Suffering for Christ: The Hallmark of Discipleship

This article is an excerpt from the Shortform book guide to "The Cost of Discipleship" by Dietrich Bonhoeffer. Shortform has the world's best summaries and analyses of books you should be reading.

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Do you experience suffering as a result of following Christ? Should you expect to?

According to Dietrich Bonhoeffer, suffering for Christ is central to the discipleship experience. He argues that, as disciples become more and more like Christ, they are treated more and more like Christ was treated on earth. So, Christians should expect to be persecuted. This is part of the cost of discipleship.

Read more to learn about suffering for Christ.

Suffering for Christ

According to Bonhoeffer, suffering for Christ is the hallmark of discipleship. Christ came to earth to suffer in our place so that our sins could be forgiven. By following and obeying Christ, we gradually become more like him. Since Christ’s earthly life was characterized by suffering, it is only natural that the more we become like Christ, the more we will share in the same kind of suffering that he experienced. Bonhoeffer declares that to suffer like Christ is the most glorious honor that a disciple can receive on earth. As such, you can triumph over suffering by accepting it and rejoicing in the fact that it allows you to relate more closely to Christ.

Bonhoeffer clarifies that when he speaks of “suffering” he is not referring to the “natural suffering” that is common to everyone, such as catching a cold, getting a toothache, or developing aches and pains as you get older. Instead, he insists that disciples will suffer gratuitous persecution because of their allegiance to Christ. He asserts that humbly and peacefully seeking to follow Christ invariably provokes people who reject Christ to slander you and seek your harm, just as Jewish leaders who rejected Jesus’s teachings persecuted him.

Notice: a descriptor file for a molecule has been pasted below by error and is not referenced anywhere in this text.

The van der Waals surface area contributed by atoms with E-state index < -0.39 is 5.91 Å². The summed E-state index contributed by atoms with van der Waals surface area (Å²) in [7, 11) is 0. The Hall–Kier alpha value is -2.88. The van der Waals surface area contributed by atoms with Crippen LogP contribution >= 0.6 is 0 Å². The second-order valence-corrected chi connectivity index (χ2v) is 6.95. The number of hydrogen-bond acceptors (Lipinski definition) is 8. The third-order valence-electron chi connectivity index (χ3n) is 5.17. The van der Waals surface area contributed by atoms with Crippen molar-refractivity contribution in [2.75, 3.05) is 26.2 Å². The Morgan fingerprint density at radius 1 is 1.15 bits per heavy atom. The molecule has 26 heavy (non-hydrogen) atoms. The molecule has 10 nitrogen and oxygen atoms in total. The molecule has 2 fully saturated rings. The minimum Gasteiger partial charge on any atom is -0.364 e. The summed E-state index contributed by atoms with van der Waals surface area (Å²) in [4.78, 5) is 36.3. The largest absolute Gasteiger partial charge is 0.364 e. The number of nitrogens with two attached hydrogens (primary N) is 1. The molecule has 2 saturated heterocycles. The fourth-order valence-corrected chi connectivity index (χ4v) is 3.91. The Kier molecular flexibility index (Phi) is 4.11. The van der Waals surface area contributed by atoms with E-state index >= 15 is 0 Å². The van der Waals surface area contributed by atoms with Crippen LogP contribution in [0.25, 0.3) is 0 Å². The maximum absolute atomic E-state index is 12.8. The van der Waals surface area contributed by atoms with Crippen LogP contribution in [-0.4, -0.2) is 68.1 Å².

Reasons to Expect Persecution

Bonhoeffer does not elaborate much on why he thinks disciples’ humility and good works will provoke others to persecute them. However, we can infer two possible reasons:

First, there is a historical precedent. Christians were persecuted severely in the first three centuries AD, before it became the dominant religion of the Roman Empire. (For that matter, history records that minority religions throughout the world have often faced persecution to some extent.) Throughout the book, Bonhoeffer seems to assume his readers are familiar with church history, so perhaps he considered this historical evidence too obvious to mention.

Second, Bonhoeffer had personal experience with persecution, which we can imagine he was drawing from. If you believe that obeying Christ is more important than obeying the laws of your country or the traditions of the society in which you live, then political leaders may view you as a threat simply because they cannot control you. And if they see you as a threat to their political ambitions, they may try to suppress your influence or even destroy you. Bonhoeffer himself certainly experienced this kind of hostility from the Nazis. Whether for these reasons or others, many modern Christians agree with Bonhoeffer’s expectation of persecution. A recent survey indicates that over 75% of evangelical Protestants in the United States expect to be persecuted, even though they represent the religious majority (about 70% of Americans identify as Christian, of which evangelical Protestants make up the largest sub-group). 
Suffering for Christ: The Hallmark of Discipleship

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  • Why Dietrich Bonhoeffer believed the church made discipleship too “easy”
  • Why getting into Heaven will cost you a lot more than you thought
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Elizabeth Whitworth

Elizabeth has a lifelong love of books. She devours nonfiction, especially in the areas of history, theology, science, and philosophy. A switch to audio books has kindled her enjoyment of well-narrated fiction, particularly Victorian and early 20th-century works. She appreciates idea-driven books—and a classic murder mystery now and then. Elizabeth has a blog and is writing a creative nonfiction book about the beginning and the end of suffering.

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